Note that I'm really looking for an answer to my question. I am not looking for a link to some source code or to some academic paper: I've already used the source and I've already read papers and still haven't figured out the last part of this issue...
I'm working on some fast screen font OCRing and I'm making very good progress.
I'm already finding the baselines, separating the characters, transforming each character in black & white and then contouring each character in order to apply a Freeman chain code to it.
Basically it's an 8-connected chain code looking like this:
3 2 1 \ | / 4-- --0 / | \ 5 6 7
So if I have an 'a', after all my transformations (including transforming to black and white), I end up with something like this:
11110 00001 01111 10001 10001 01110
Then it's external countour may look like this (I may be making a mistake here, that's ASCII-art contouring and my 'algorithm' may get the contour wrong but that's not the point of my question):
XXXX X1111X XXXX1X X01111X X10001X X10001X X111X XXX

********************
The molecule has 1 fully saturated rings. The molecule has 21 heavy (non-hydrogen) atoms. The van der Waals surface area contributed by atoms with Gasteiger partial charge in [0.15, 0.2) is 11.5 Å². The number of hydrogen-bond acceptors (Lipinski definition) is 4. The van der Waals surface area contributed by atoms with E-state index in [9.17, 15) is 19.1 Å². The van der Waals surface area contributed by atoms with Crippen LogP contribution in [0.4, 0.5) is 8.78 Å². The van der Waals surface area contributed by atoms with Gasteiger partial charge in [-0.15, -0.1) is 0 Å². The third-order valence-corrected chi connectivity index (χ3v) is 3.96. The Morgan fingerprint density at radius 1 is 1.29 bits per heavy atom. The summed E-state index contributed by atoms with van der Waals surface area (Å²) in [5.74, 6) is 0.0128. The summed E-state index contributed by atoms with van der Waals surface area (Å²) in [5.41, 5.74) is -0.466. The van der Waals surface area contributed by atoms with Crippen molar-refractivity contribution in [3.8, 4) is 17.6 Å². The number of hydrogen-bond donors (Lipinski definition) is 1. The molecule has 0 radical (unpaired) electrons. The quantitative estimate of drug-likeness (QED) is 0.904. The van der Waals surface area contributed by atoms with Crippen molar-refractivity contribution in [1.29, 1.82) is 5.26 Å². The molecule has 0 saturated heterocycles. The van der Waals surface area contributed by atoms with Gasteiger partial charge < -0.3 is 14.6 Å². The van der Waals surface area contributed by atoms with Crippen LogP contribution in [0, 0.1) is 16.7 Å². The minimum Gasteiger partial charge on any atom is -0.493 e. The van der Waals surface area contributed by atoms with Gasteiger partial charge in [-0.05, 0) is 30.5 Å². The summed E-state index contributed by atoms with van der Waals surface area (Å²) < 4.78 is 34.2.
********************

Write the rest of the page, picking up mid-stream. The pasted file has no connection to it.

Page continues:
Following the Xs, I get the chain code, which would be:
Note that that's the normalized chain code but you can always normalized a chain code like this: you just keep the smallest integer.
(By the way, there's a super-efficient implementation to find the chain code where you simply take the 8 adjacent pixels of an 'X' and then look in a 256 lookup table if you have 0,1,2,3,4,5,6 or 7)
My question now, however, is: from that 0011222334445656677 chain code, how do I find that I have an 'a'?
Because, for example, if my 'a' looks like this:
11110 00001 01111 10001 10001 01111 <-- This pixel is now full
Then my chain code is now: 0002222334445656677
And yet this is also an 'a'.
I know that the whole point of these chain code is to be resilient to such tiny changes but I can't figure out how I'm supposed to find which character corresponds to one chain code.
I've been that far and now I'm stuck...
(By the way, I don't need 100% efficiency and things like differentiating '0' from 'O' or from 'o' isn't really an issue)